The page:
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Decolonisation of Asia in the Eyes of Alan Sillitoe and Anthony Burgess

Adenan, Siti Saridah (2022) Decolonisation of Asia in the Eyes of Alan Sillitoe and Anthony Burgess. Doctor of Philosophy (PhD) thesis, University of Kent,. (doi:10.22024/UniKent/01.02.92826) (Access to this publication is currently restricted. You may be able to access a copy if URLs are provided) (KAR id:92826)

Language: English

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Post-war British working-class novels have largely been neglected from canonical works in postcolonial studies. In particular, Alan Sillitoe is often misread as a parochial writer, while his fictional commentaries on the Malayan decolonisation process exhibited in (Key to the Door 1961, The Open Door, 1989 and Last Loves, 1990) have been overlooked. There is also a tendency for studies on post-war British writing in the period of decolonisation to be inward-looking, and reluctant to engage with discussions about British colonies preparing for self-governance. This comparative study of the Malayan novels of Alan Sillitoe and Anthony Burgess aim to interrogate two key questions: how their texts respond to decolonisation of Malaya, and how their texts depart from earlier colonial writing that tend to rely on exotic settings and Orientalist tropes. This study examines their writing back to the colonial tradition and their employment of narrative strategies in relation to exotic portrayals of Eastern people, culture, and space in earlier colonial texts. I also assess their disparate treatments of the Malayan Emergency and anti-colonial movements in their writing. My reading of their texts reveals that they deconstruct the notion of 'white mythology' in traditional colonial writing, criticising its underlying racist assumptions. Sillitoe's protagonists display solidarity between the British working-class and the colonised subjects in working towards overthrowing colonial governments, while Burgess's narratives commit to a de-exoticising project. However, Burgess's narratives do not fully succeed in dispelling all traces of colonial tropes; in fact, they tend to recirculate them. Meanwhile, Sillitoe's texts carry a universalist message that transcends nationalism.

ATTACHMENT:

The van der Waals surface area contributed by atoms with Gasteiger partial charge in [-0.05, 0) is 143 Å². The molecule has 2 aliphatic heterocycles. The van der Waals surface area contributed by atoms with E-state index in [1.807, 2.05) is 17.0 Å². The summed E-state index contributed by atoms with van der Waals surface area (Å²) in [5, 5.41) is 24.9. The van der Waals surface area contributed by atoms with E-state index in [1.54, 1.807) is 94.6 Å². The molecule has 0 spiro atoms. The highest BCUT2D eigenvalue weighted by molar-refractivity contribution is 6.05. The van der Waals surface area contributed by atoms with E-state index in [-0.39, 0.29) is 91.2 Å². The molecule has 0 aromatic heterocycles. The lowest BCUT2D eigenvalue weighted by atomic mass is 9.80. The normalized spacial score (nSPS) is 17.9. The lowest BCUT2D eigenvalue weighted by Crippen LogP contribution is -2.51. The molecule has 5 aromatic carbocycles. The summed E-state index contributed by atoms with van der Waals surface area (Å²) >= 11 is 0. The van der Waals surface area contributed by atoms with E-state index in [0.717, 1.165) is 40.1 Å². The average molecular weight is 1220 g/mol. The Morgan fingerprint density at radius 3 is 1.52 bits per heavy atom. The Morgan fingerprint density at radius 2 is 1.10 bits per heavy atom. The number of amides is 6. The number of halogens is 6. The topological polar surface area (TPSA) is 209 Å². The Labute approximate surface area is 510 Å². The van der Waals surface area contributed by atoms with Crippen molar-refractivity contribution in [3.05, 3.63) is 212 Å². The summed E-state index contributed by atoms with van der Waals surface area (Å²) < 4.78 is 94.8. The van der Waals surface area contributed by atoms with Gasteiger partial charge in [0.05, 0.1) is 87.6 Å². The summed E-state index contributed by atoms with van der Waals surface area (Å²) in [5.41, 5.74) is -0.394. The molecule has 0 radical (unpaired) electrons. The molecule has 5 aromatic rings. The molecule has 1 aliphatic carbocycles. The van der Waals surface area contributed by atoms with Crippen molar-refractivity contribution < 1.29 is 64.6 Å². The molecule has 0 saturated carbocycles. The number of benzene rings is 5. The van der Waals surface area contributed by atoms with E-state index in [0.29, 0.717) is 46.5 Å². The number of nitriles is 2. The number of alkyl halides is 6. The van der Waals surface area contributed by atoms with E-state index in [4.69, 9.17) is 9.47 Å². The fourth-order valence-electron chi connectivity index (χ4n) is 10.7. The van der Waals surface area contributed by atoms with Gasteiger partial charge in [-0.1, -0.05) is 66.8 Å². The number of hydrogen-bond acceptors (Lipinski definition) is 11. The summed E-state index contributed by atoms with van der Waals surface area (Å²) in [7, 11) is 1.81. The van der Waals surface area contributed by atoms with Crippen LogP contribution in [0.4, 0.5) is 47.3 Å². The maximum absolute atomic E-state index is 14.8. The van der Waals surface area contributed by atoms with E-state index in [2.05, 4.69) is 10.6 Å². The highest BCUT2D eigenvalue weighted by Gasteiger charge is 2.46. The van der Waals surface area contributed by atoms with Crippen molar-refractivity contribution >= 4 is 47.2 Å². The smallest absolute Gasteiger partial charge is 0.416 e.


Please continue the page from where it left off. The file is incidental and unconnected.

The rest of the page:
Item Type: Thesis (Doctor of Philosophy (PhD))
Thesis advisor: Hickman, Ben
DOI/Identification number: 10.22024/UniKent/01.02.92826
Uncontrolled keywords: Sillitoe, Burgess, working-class, post-war British fiction, decolonisation, Malaya
Subjects: P Language and Literature > PN Literature (General) > PN851 Comparative Literature
Divisions: Divisions > Division of Arts and Humanities > School of English
SWORD Depositor: System Moodle
Depositing User: System Moodle
Date Deposited: 25 Jan 2022 08:19 UTC
Last Modified: 26 Jan 2022 12:02 UTC
Resource URI: (The current URI for this page, for reference purposes)
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